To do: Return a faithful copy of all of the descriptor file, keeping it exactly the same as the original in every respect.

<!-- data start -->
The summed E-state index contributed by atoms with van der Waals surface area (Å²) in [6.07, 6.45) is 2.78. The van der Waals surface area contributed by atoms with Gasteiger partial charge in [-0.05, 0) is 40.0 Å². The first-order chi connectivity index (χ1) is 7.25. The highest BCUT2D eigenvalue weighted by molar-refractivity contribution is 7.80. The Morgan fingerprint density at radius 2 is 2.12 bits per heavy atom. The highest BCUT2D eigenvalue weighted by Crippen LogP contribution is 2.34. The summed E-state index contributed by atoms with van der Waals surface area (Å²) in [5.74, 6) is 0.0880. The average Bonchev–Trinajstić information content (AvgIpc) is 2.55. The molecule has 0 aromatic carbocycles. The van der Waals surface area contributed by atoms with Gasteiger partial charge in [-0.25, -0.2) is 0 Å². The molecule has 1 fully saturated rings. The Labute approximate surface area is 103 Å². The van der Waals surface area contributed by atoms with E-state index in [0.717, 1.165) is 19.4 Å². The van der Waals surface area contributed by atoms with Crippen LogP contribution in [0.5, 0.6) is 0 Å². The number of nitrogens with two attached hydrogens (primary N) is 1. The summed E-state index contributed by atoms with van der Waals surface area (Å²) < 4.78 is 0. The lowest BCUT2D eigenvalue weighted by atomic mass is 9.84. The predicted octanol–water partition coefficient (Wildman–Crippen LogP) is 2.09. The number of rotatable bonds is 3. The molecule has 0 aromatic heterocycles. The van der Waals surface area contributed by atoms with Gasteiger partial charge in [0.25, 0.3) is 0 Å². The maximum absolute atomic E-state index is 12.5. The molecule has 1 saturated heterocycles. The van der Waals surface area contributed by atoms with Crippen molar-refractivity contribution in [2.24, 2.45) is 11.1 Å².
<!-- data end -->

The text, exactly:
The summed E-state index contributed by atoms with van der Waals surface area (Å²) in [6.07, 6.45) is 2.78. The van der Waals surface area contributed by atoms with Gasteiger partial charge in [-0.05, 0) is 40.0 Å². The first-order chi connectivity index (χ1) is 7.25. The highest BCUT2D eigenvalue weighted by molar-refractivity contribution is 7.80. The Morgan fingerprint density at radius 2 is 2.12 bits per heavy atom. The highest BCUT2D eigenvalue weighted by Crippen LogP contribution is 2.34. The summed E-state index contributed by atoms with van der Waals surface area (Å²) in [5.74, 6) is 0.0880. The average Bonchev–Trinajstić information content (AvgIpc) is 2.55. The molecule has 0 aromatic carbocycles. The van der Waals surface area contributed by atoms with Gasteiger partial charge in [-0.25, -0.2) is 0 Å². The molecule has 1 fully saturated rings. The Labute approximate surface area is 103 Å². The van der Waals surface area contributed by atoms with E-state index in [0.717, 1.165) is 19.4 Å². The van der Waals surface area contributed by atoms with Crippen LogP contribution in [0.5, 0.6) is 0 Å². The number of nitrogens with two attached hydrogens (primary N) is 1. The summed E-state index contributed by atoms with van der Waals surface area (Å²) < 4.78 is 0. The lowest BCUT2D eigenvalue weighted by atomic mass is 9.84. The predicted octanol–water partition coefficient (Wildman–Crippen LogP) is 2.09. The number of rotatable bonds is 3. The molecule has 0 aromatic heterocycles. The van der Waals surface area contributed by atoms with Gasteiger partial charge in [0.25, 0.3) is 0 Å². The maximum absolute atomic E-state index is 12.5. The molecule has 1 saturated heterocycles. The van der Waals surface area contributed by atoms with Crippen molar-refractivity contribution in [2.24, 2.45) is 11.1 Å².